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high-risk health insurance
Old 12-03-2011, 02:48 PM   #1
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high-risk health insurance

I'm not at all clear what health conditions make a person "uninsurable". If things turn out such that law will not require insurers to cover everyone, what are typical situations that will cause insurers to run and hide? Is it standard that pre-existing conditions cannot be insured at all, or do certain high-deductible plans cover them? Along with better understanding what a high-risk person is likely to face insurance-wise, I'd like to get a handle on what the premiums might be. Thanks in advance for sharing experience and advice.
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Old 12-03-2011, 03:05 PM   #2
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Old 12-03-2011, 05:47 PM   #3
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It also varies from carrier to carrier. I had BCBS offer me a high deductible (10G) HSA policy that had a lifetime exclusion for anything headache related. I kindly declined.

I bought a policy through Golden Rule and they didn't have a problem with my migraines. Go figure.
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Old 12-03-2011, 06:53 PM   #4
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I applied with several companies with the help of an insurance broker in 2000. Every carrier was different. I had one offer that excluded forever my known conditions, but also excluded "any tumor" even though I had never had cancer or any evidence of it. And then when I did get a high-deductible private policy that only excluded my known problems, a year later the company pulled out of my State entirely and I had to start from square 1 again.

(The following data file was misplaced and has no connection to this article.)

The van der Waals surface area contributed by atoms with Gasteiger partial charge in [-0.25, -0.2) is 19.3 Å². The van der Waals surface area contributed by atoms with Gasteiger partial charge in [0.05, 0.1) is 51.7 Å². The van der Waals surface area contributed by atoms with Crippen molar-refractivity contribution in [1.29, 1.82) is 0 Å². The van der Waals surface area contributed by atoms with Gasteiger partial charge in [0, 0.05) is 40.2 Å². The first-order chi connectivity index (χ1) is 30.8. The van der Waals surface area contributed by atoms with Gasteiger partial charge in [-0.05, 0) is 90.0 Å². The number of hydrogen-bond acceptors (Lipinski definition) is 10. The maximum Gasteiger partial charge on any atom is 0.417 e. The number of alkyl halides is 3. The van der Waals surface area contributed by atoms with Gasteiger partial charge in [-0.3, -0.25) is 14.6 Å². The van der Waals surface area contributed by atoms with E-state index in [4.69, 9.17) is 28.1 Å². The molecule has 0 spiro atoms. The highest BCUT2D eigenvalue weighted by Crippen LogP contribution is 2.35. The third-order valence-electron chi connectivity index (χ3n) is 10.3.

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Old 12-04-2011, 07:25 AM   #5
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Originally Posted by GrayHare View Post
I'm not at all clear what health conditions make a person "uninsurable". If things turn out such that law will not require insurers to cover everyone, what are typical situations that will cause insurers to run and hide? Is it standard that pre-existing conditions cannot be insured at all, or do certain high-deductible plans cover them? Along with better understanding what a high-risk person is likely to face insurance-wise, I'd like to get a handle on what the premiums might be. Thanks in advance for sharing experience and advice.
This is not easy. You need to see your state regulations. This web site can help Kaiser State Health Facts.

Insurance companies will deny you a policy if you have a pre-existing condition (had cancer or heart attack, have rheumatoid arthritis, diabetes or asthma) or because their underwriters feel your health is not adequate to insure. Your state may have a high risk pool and it may be open still for enrollment. There is a federal PCIP that guarantees coverage, Pre-Existing Condition Insurance Plan (PCIP) | HealthCare.gov One important drawback is that eligibility requirements include having been uninsured for at least 6 months.
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Old 12-04-2011, 08:30 AM   #6
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It is state specific. I can only comment about California. Here the state regulations prohibit exclusions for over 6 months , so all of the carriers either accept you or decline. Usually they decline.
They can set a very high rate surcharge for someone , overweight , smoker ,etc, as long as the surcharge is applied to everyone in that policy line equally . You can only be canceled for lapse of payment, fraud , or the carrier discontuning that specific line of policy.You cannot be canceled or have your rate raised because of claims.